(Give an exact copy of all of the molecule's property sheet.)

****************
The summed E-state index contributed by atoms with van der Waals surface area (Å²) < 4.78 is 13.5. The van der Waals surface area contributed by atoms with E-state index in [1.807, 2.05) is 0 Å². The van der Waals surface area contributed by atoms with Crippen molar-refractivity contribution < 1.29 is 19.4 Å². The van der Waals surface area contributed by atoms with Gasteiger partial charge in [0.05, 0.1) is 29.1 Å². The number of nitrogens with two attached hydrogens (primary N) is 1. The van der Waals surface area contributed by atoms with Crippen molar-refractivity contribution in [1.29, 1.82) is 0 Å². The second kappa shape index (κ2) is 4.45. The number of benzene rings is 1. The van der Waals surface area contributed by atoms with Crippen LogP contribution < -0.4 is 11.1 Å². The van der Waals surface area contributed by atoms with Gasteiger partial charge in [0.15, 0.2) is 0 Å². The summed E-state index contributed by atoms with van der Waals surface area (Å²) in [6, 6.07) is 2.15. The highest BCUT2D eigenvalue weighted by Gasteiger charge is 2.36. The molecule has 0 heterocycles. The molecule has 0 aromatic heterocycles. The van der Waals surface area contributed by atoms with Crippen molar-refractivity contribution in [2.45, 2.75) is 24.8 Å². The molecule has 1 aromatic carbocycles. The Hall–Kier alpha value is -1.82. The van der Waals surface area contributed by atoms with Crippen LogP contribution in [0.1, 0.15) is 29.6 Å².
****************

The summed E-state index contributed by atoms with van der Waals surface area (Å²) < 4.78 is 13.5. The van der Waals surface area contributed by atoms with E-state index in [1.807, 2.05) is 0 Å². The van der Waals surface area contributed by atoms with Crippen molar-refractivity contribution < 1.29 is 19.4 Å². The van der Waals surface area contributed by atoms with Gasteiger partial charge in [0.05, 0.1) is 29.1 Å². The number of nitrogens with two attached hydrogens (primary N) is 1. The van der Waals surface area contributed by atoms with Crippen molar-refractivity contribution in [1.29, 1.82) is 0 Å². The second kappa shape index (κ2) is 4.45. The number of benzene rings is 1. The van der Waals surface area contributed by atoms with Crippen LogP contribution < -0.4 is 11.1 Å². The van der Waals surface area contributed by atoms with Gasteiger partial charge in [0.15, 0.2) is 0 Å². The summed E-state index contributed by atoms with van der Waals surface area (Å²) in [6, 6.07) is 2.15. The highest BCUT2D eigenvalue weighted by Gasteiger charge is 2.36. The molecule has 0 heterocycles. The molecule has 0 aromatic heterocycles. The van der Waals surface area contributed by atoms with Crippen molar-refractivity contribution in [2.45, 2.75) is 24.8 Å². The molecule has 1 aromatic carbocycles. The Hall–Kier alpha value is -1.82. The van der Waals surface area contributed by atoms with Crippen LogP contribution in [0.1, 0.15) is 29.6 Å².